were introduced by the Ghana government. The study reached the conclusion that
the management and utilization of instructional time was a fundamental problem
which undermined the quality of education in public schools. Similarly, poor
instructional quality has also been identified a major problem for Ghanaian
schools. Ghana Education Service has since 2005 developed a framework for the
implementation of in-service education and training policy for basic education.
The aim is to establish an institutionalized structure for continuous
professional development of basic school teachers. However, in spite of these
efforts by Ghanaian government to improve teaching and learning in the public
basic schools, it appears that these interventions are not yielding the desired
returns because students’ performance in the basic education certificate
examinations in the Kassena-Nankana West District public schools continues to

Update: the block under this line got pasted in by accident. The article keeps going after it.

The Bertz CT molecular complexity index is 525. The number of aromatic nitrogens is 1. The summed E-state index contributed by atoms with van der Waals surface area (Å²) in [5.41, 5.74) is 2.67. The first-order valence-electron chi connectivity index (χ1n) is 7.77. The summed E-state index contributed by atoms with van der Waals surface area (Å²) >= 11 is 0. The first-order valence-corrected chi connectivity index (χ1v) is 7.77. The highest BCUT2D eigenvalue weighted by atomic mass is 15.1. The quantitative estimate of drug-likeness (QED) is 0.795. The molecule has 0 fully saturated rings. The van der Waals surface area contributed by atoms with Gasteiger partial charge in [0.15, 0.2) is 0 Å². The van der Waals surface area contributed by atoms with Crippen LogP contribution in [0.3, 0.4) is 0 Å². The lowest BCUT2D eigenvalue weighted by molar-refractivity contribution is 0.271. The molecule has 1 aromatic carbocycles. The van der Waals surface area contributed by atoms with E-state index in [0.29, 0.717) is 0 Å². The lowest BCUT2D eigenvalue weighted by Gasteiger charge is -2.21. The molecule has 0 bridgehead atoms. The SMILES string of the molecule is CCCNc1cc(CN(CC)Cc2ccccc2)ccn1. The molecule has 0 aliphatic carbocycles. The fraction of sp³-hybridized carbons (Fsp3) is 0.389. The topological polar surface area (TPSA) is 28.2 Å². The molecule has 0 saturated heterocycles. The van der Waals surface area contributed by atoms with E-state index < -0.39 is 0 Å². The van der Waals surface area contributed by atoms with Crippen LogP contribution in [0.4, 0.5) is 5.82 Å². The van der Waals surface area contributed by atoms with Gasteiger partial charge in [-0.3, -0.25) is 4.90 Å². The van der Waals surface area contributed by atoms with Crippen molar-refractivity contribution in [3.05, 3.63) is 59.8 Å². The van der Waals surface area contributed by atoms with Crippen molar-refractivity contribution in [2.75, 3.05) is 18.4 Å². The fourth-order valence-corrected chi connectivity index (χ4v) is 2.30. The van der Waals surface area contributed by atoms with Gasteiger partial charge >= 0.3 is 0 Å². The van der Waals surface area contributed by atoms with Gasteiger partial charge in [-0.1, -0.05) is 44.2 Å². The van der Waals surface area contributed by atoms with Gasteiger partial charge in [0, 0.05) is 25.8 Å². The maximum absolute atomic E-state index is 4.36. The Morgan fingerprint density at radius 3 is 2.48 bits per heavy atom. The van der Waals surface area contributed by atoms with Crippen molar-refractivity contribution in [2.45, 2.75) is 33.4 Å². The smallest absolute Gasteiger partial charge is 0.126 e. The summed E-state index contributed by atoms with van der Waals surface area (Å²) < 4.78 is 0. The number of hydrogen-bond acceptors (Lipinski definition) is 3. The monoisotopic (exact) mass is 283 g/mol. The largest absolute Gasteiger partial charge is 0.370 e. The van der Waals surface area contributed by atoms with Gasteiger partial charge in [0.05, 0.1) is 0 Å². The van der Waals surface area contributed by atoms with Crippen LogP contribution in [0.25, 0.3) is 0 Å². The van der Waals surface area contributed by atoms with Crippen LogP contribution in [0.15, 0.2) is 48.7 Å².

decline For instance, 3.93% decline rate was recorded in pupils’ basic
examination results between 2008/2009 and 2009/2010 academic year in the
district addressing the trajectory of pupils’ performance in schools.

(2007) has a of view governments has to recruit an adequate number of highly
competent, stable, well-qualified,  and
dedicated teachers in order to achieve the goals of educational policies such
as the FCUBE for all school going-age children and the model secondary schools
policy which focuses on expansion of physical infrastructure and enrolment. To
address this issue of poor students’ performance in the district, many
interventions have been put in place by the Ghana Education Service directorate